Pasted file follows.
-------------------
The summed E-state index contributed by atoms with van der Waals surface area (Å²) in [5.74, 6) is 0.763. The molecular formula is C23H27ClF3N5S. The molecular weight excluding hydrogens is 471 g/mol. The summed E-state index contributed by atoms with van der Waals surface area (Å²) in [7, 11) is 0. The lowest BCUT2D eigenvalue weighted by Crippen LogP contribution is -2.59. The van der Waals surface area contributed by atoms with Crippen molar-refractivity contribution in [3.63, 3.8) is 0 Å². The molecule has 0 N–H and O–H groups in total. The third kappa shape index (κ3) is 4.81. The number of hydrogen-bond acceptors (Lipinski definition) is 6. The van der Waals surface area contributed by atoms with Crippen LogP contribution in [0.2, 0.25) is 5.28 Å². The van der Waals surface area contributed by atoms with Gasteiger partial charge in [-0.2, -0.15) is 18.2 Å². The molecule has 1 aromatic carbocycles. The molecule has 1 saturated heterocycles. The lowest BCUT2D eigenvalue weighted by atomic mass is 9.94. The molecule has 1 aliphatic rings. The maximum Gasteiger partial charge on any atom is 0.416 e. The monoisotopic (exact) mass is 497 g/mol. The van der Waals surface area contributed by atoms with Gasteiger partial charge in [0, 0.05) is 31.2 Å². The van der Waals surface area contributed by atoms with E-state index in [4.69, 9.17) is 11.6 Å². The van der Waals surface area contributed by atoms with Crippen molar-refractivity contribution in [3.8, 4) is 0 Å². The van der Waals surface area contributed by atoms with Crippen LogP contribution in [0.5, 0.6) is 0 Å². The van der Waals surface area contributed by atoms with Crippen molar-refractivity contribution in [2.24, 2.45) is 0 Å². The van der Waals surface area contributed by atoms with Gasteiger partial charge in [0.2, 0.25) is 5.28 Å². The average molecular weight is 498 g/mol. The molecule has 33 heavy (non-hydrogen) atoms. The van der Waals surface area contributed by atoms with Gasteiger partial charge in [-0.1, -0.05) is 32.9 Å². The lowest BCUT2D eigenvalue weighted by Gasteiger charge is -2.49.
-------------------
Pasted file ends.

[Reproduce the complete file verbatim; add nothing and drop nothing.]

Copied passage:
The summed E-state index contributed by atoms with van der Waals surface area (Å²) in [5.74, 6) is 0.763. The molecular formula is C23H27ClF3N5S. The molecular weight excluding hydrogens is 471 g/mol. The summed E-state index contributed by atoms with van der Waals surface area (Å²) in [7, 11) is 0. The lowest BCUT2D eigenvalue weighted by Crippen LogP contribution is -2.59. The van der Waals surface area contributed by atoms with Crippen molar-refractivity contribution in [3.63, 3.8) is 0 Å². The molecule has 0 N–H and O–H groups in total. The third kappa shape index (κ3) is 4.81. The number of hydrogen-bond acceptors (Lipinski definition) is 6. The van der Waals surface area contributed by atoms with Crippen LogP contribution in [0.2, 0.25) is 5.28 Å². The van der Waals surface area contributed by atoms with Gasteiger partial charge in [-0.2, -0.15) is 18.2 Å². The molecule has 1 aromatic carbocycles. The molecule has 1 saturated heterocycles. The lowest BCUT2D eigenvalue weighted by atomic mass is 9.94. The molecule has 1 aliphatic rings. The maximum Gasteiger partial charge on any atom is 0.416 e. The monoisotopic (exact) mass is 497 g/mol. The van der Waals surface area contributed by atoms with Gasteiger partial charge in [0, 0.05) is 31.2 Å². The van der Waals surface area contributed by atoms with E-state index in [4.69, 9.17) is 11.6 Å². The van der Waals surface area contributed by atoms with Crippen molar-refractivity contribution in [3.8, 4) is 0 Å². The van der Waals surface area contributed by atoms with Crippen LogP contribution in [0.5, 0.6) is 0 Å². The van der Waals surface area contributed by atoms with Crippen molar-refractivity contribution in [2.24, 2.45) is 0 Å². The van der Waals surface area contributed by atoms with Gasteiger partial charge in [0.2, 0.25) is 5.28 Å². The average molecular weight is 498 g/mol. The molecule has 33 heavy (non-hydrogen) atoms. The van der Waals surface area contributed by atoms with Gasteiger partial charge in [-0.1, -0.05) is 32.9 Å². The lowest BCUT2D eigenvalue weighted by Gasteiger charge is -2.49.